Rep. John Dingell, D-Mich. / Mark Wilson, Getty Images
WASHINGTON -- Rep. John Dingell, D-Mich., who served in World War II and has a Veterans Affairs facility in Detroit named after him, is calling for an "expeditious" response to a whistle-blower's claims that surgical equipment at a VA center in Ann Arbor is not being properly sterilized.
Dingell sent a letter Thursday to the Office of Special Counsel, which investigates whistle-blower claims, asking whether the complaints raised about the VA Ann Arbor Healthcare System have been substantiated and, if so, to provide him detailed information about the findings.
"These allegations are very troubling and they raise many questions about the quality of care our veterans are receiving at this facility," said Dingell, whose district includes the Ann Arbor VA hospital. Because of the "urgent nature" of the claims, he asked for a response by next Thursday.
Dingell's letter is an indication of the widening scope of concerns swirling around problems at the VA. A recent internal audit, looking into long wait times and improper scheduling, flagged 112 centers nationally for more scrutiny, including the Ann Arbor VA and clinics in Lansing and Muskegon.
The VA has not explained why those Michigan sites were flagged for further review. But this week, Special Counsel Carolyn Lerner, in reporting to the White House and Congress on whistle-blower complaints about a VA facility in Mississippi, referenced ongoing concerns at the Ann Arbor center.
She said that the VA's Office of the Medical Inspector (OMI) had "partially substantiated" a whistle-blower's complaints that employees at Ann Arbor were "practicing unsafe and unsanitary work practices and that untrained employees were improperly handling surgical instruments and supplies."
Recommendations, she said, had been made for improvements.
But the whistle-blower - whose name has not yet been made public - told her office it was unclear whether the recommendations had made any difference. And Lerner said OMI didn't address the ongoing concerns in a supplemental report.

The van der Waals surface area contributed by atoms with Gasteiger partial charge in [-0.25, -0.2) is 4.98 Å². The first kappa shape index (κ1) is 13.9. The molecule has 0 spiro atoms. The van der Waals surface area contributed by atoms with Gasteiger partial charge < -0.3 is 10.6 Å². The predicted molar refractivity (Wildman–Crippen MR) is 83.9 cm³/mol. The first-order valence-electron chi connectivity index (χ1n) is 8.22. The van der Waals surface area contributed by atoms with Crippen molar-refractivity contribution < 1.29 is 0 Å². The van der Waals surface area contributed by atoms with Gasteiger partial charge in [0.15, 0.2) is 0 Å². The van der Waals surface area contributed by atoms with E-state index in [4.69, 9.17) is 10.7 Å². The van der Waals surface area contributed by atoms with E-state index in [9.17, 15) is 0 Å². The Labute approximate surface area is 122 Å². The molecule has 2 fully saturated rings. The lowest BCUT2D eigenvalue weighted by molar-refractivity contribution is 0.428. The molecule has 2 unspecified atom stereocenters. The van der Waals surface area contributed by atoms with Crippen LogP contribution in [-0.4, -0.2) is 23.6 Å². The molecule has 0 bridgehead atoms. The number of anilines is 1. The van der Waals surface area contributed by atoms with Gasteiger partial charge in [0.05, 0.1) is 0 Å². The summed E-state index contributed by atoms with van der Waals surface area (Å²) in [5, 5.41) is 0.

Asked about the whistle-blower claims this week, officials at the Ann Arbor facility failed to directly address it in comments to the Free Press, with Director Robert P. McDivitt saying only that "we take any allegation regarding the safety of our patients very seriously."
The Free Press learned this week that the investigation into the complaint at Ann Arbor is still open, though it could be closed soon.
It is one of two open cases the Office of Special Counsel has involving the VA in Michigan - though no details about the other case were available.
The office also is looking into a complaint alleging a VA whistle-blower faced reprisal for passing along information to investigators.
The additional scrutiny for the Ann Arbor VA facility comes at a crucial time for the agency in the wake of reports that veterans faced long wait-times for appointments - and allegations that some may have died waiting for care - while administrators used tactics to hide delays on their books.
Veterans Affairs Secretary Eric Shinseki resigned in May amid the scandal, and this week it was reported that two senior VA officials would be leaving as the acting secretary installs personnel "to spearhead the department's immediate efforts to accelerate veterans' access to care."
In his letter, Dingell asked Lerner for an estimate of when she believes the Ann Arbor report will be done, and for any additional information on initial findings passed on to officials at the VA center there.
Dingell called the situation "serious," adding, "The public must have complete and accurate information about the condition of all facilities that care for our veterans."
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